Uterine restoration following fibroid expulsion after uterine artery embolisation using gelfoam
MS Gulati1, A Srinivasan1, SB Paul1, N Bhatla2,
1 Departments of Radiodiagnosis, All India Institute of Medical Sciences, New Delhi, India
2 Departments of Obstetrics and Gynaecology, All India Institute of Medical Sciences, New Delhi, India
M S Gulati
Departments of Radiodiagnosis, All India Institute of Medical Sciences, New Delhi
|How to cite this article:|
Gulati M S, Srinivasan A, Paul S B, Bhatla N. Uterine restoration following fibroid expulsion after uterine artery embolisation using gelfoam.J Postgrad Med 2004;50:80-80
|How to cite this URL:|
Gulati M S, Srinivasan A, Paul S B, Bhatla N. Uterine restoration following fibroid expulsion after uterine artery embolisation using gelfoam. J Postgrad Med [serial online] 2004 [cited 2023 Jan 31 ];50:80-80
Available from: https://www.jpgmonline.com/text.asp?2004/50/1/80/6664
We have been using uterine artery embolisation routinely at our centre for the last two years to treat selected symptomatic patients with fibroids. We report a case of a 35-year-old woman who presented with menorrhagia and dysmenorrhoea with a uterus measuring 5.9 cm in diameter, as seen on transabdominal ultrasound and MR imaging. The patient underwent bilateral uterine artery embolisation using a single 5 F Uterine Artery Catheter (Cook, Bloomington, IN, USA) from the right transfemoral route using standard technique. Instead of using polyvinyl alcohol particles we used gel foam particles as detailed in the article by Katsumori et al. Embolisation of both uterine arteries was effected to the point of near occlusion of the uterine arteries and the uterine vascular bed with reflux of contrast into the arch segment and the descending parts of the uterine arteries. Post-embolisation crampy abdominal pain was effectively controlled using intravenous infusion of a combination of pentazocine and midazolam which continued for two days following the procedure.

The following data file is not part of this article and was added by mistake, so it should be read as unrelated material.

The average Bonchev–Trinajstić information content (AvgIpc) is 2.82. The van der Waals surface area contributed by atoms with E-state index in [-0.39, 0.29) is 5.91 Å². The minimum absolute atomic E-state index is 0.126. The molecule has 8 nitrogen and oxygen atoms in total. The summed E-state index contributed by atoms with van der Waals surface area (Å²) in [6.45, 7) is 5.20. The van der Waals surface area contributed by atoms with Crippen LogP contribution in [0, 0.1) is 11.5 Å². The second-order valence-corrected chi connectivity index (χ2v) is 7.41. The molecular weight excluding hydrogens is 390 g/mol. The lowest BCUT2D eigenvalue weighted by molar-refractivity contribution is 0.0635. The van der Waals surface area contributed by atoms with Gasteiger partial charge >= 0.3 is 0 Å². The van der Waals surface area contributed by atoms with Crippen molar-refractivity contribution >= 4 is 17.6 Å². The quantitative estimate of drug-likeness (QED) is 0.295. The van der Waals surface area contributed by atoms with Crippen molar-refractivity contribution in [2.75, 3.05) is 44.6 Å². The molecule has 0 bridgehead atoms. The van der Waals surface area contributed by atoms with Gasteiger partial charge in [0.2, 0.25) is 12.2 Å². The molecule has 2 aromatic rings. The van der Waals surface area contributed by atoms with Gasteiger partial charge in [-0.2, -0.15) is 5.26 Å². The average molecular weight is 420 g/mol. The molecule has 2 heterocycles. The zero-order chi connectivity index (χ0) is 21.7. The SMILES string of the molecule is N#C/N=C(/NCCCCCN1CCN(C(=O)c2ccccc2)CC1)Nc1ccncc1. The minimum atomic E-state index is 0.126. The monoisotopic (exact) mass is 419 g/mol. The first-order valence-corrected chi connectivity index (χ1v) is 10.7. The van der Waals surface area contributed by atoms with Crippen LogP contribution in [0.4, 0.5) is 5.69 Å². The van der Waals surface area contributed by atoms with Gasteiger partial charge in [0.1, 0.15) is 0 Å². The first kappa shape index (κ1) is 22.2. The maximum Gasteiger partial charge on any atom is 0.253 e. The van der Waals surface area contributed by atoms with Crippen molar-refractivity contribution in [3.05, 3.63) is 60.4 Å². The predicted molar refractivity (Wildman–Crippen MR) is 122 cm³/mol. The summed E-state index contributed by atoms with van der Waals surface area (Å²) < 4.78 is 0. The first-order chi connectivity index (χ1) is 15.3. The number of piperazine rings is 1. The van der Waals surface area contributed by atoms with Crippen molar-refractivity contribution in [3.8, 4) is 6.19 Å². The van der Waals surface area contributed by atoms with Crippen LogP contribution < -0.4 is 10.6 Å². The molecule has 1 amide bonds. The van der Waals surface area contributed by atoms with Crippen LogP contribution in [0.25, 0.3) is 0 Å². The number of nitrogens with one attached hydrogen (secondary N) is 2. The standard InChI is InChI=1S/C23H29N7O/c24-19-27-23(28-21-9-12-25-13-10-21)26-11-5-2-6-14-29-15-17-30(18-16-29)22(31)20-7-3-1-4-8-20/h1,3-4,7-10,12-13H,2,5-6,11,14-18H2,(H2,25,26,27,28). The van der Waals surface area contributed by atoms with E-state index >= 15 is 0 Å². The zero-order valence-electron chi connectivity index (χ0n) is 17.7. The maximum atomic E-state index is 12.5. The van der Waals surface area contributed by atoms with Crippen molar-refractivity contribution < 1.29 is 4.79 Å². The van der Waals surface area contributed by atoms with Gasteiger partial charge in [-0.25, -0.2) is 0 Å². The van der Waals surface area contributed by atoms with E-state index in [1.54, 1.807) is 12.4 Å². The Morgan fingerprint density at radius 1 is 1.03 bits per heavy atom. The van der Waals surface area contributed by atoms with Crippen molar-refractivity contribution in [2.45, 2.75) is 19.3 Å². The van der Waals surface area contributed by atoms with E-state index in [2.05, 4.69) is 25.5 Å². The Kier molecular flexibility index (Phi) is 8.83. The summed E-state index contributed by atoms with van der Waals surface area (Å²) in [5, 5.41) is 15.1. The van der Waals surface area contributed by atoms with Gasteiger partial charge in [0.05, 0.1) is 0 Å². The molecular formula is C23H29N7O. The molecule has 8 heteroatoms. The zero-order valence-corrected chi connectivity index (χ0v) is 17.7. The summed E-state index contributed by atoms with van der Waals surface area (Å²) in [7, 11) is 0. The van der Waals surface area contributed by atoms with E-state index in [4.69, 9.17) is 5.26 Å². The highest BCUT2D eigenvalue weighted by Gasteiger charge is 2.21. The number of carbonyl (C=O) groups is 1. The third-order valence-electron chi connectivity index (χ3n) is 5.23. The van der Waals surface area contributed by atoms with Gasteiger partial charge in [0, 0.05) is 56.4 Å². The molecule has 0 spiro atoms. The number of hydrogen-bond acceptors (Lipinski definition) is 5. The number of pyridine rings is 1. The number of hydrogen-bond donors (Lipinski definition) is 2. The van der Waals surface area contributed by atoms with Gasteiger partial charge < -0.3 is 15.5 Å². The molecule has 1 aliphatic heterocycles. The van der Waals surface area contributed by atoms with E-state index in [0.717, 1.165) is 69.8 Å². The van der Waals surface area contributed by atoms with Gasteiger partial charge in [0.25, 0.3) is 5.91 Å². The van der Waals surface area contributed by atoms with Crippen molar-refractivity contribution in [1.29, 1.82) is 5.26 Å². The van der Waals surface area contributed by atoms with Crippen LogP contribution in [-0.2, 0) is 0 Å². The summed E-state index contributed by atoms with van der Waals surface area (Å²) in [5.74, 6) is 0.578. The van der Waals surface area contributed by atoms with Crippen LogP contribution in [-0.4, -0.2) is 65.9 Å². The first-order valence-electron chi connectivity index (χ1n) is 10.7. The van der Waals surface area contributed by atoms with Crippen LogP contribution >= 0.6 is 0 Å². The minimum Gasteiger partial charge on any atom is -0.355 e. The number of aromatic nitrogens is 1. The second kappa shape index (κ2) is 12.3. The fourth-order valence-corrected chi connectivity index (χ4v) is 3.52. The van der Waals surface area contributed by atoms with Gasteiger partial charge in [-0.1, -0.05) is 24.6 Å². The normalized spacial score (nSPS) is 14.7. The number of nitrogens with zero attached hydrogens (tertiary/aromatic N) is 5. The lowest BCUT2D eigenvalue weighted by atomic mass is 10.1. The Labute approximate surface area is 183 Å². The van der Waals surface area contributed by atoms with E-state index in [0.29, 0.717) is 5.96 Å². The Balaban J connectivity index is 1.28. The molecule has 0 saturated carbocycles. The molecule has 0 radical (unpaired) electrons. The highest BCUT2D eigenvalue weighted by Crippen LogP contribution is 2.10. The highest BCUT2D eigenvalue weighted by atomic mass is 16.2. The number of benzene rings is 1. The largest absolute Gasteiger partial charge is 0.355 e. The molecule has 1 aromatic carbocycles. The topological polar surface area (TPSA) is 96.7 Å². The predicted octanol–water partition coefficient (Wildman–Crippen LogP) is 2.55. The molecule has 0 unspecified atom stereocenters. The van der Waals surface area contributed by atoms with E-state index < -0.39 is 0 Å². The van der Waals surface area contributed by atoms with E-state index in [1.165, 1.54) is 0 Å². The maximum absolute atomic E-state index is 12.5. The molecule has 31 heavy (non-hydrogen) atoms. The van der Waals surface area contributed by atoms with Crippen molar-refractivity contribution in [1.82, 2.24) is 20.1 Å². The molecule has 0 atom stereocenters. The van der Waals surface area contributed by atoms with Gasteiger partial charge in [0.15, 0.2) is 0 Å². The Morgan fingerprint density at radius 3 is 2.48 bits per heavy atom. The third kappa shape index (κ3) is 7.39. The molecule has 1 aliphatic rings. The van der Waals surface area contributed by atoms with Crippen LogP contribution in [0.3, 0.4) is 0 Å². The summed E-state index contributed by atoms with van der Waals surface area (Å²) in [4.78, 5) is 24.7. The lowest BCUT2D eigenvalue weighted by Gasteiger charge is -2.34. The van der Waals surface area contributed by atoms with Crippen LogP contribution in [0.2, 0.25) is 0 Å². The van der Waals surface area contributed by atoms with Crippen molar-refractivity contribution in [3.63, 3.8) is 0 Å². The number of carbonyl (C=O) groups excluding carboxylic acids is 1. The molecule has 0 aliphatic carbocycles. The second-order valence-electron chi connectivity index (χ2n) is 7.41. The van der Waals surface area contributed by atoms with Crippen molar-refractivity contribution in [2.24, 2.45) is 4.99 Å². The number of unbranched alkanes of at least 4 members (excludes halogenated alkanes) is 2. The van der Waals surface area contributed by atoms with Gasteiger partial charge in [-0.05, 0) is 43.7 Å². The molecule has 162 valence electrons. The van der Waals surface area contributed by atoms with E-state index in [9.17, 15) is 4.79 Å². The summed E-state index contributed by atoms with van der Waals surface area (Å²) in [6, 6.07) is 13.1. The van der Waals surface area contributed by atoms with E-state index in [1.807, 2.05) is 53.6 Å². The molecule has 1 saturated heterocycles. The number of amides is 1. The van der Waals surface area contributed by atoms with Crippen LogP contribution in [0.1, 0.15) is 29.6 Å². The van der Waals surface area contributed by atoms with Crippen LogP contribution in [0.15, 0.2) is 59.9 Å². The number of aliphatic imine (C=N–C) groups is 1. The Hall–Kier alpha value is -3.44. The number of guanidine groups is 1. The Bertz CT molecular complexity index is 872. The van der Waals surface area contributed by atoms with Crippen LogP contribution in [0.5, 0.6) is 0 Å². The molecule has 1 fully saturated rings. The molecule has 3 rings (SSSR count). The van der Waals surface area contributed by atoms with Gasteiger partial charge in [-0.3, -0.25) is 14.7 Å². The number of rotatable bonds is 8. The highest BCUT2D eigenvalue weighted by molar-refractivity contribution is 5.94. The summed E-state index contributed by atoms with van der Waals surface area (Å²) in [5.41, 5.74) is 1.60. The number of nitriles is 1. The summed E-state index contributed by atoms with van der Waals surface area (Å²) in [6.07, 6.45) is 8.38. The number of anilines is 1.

Following the procedure, the patient′s symptoms of menorrhagia and dysmenorrhoea improved in the first menstrual cycle itself. Three months following the procedure, the patient reported painless evacuation of a fleshy mass per vaginum on the first day of her menstrual period. Ultrasound revealed a normal uterus with complete disappearance of the fibroid. It was speculated that the fibroid must have been expelled with complete restoration of the uterus. The patient has been asymptomatic since this episode for the last one year.
Uterine artery embolisation has been tried as an alternative to surgery and has proved successful in treating symptomatic fibroids.- Permanent embolisation particles (such as polyvinyl alcohol) are usually injected into uterine arteries to obtain fibroid shrinkage. Results of fibroid embolisation have been very encouraging. In the study by Klein et al, 92% patients were satisfied with the reduction of bleeding, and 78% were satisfied with the reduction in pressure symptoms. The mean decrease in uterine volume was 36%, and the mean decrease in the size of the dominant fibroid was 49%. Most of the shrinkage of the fibroid occurs within a 6-month period with further reduction occurring between 6-12 months. A few studies have reported expulsion of the fibroid following embolisation, as happened in our case., There has, however, been only one report in English literature so far, of complete uterine restoration following expulsion of the fibroid, which was reported following the use of polyvinyl alcohol particles, with complete cessation of symptoms thereafter. Our case became totally asymptomatic and had painless expulsion of the fibroid three months following embolisation and is unique because it followed embolisation using gel foam particles, which are very economical and yet highly effective embolisation materials as recently reported.
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